Stock of the Week #05: F

By Prem Samritpricha

F imageF chart
3 Reasons to Buy the Stock:

  • Strong dividend which could increase
  • Attractive price with strong lines of business
  • Low energy prices will continue to make for a healthy auto industry

Summary:

Even though Ford’s share price has been struggling, we believe there are some underlyingF SOW items which makes the company an attractive investment right now. Ford is a dividend paying machine giving its share price a floor to its intrinsic value and we believe Ford could raise it’s dividend this year. Add together Ford’s $.60 dividend with the $.25 special dividend which was just revealed and its yield jumps to more than 7%.

Primarily using Ford’s historical P/E, we believe it’s currently undervalued. Ford’s normal P/E over the last 5 years is just short of 10, with the least being around 2 and the highest being around 20. The lowest analyst estimate is $14, but the average analyst estimate for the stock is almost $17. Thus, if Ford is in-line with their average P/E it will trade around $15, which is an increase of about 30% from current levels.

With oil and gas looking to remain low for the foreseeable future, the derivative effect will continue to be a boost to the auto industry, further benefiting Ford. The low prices have helped the increase in vehicle renovations amongst consumers, and it reduces the input costs for the company.

You can also find this write up on:

Seeking Alpha & StockTwits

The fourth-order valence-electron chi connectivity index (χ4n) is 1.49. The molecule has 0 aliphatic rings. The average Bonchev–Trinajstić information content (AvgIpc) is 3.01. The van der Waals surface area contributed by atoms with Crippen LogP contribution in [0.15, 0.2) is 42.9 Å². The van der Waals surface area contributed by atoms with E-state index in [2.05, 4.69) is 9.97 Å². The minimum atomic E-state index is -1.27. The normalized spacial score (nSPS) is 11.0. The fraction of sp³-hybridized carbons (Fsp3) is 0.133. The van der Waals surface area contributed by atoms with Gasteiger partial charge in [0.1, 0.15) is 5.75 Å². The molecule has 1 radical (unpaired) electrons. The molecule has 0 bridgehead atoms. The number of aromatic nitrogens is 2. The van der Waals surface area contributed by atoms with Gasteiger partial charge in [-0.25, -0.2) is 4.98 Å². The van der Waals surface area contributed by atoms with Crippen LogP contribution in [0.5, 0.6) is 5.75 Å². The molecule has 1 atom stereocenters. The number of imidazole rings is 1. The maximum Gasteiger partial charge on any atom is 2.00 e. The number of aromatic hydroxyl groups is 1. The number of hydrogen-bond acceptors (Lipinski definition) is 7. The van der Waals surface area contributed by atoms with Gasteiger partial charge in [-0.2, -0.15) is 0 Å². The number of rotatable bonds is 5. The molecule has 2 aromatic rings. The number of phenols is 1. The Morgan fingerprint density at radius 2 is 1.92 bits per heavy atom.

*Disclosure: Stocks discussed to watch are strictly the JU FIBER Club’s opinion and not a recommendation to buy or sell positions.

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One thought on “Stock of the Week #05: F

  1. Oil prices will continue to decline and stay low for as long as there are factors to keep global oil inventories at its all time high. U.S. crude oil inventories reached a new levels that has not been seen in at least the last 80 years. Fracking and tar sands have added 6 million barrels of oil a day to global supply since 2009, with another million about to come out of Iran with sanctions being lifted. Not to forget that the Fracking industry is a USD 1 trillion industry…many speculating it to be a bubble industry thanks to endless global QE, which propped up price of oil and made junk bonds so affordable. However, Franking wont last long as it has always been among the highest cost producers.

    In a growing world not awash with debt, falling oil prices could be a positive outcome, only if China and the emerging country commodity exporters were not already at the center of the emerging slowdown. But this is not what we have today. The whole world has unprecedented debt concentrated more than ever in the emerging countries, especially China. And this global debt is most leveraged in the energy sectors that have both been further magnified by endless QE and zero interest rate policies.

    If a minor subprime crisis of 2008 could trigger a global financial crisis and meltdown, what do you think the collapse of the highly leveraged global oil industry could do?

    Looking forward, I think we will see extreme central bank monetary policies creating major economic and financial distortions as they will try to invigorate the sluggish economy, which its problems stems from a more structural rather than cyclical factor. We will experience monetary policy to become an ineffective program in boosting growth, as we will see the early stages of unwinding the largest credit bubble in history.

    For now, I am more convinced to cut my equity exposure, buy gold and ride out the storm.

    🙂

    Like

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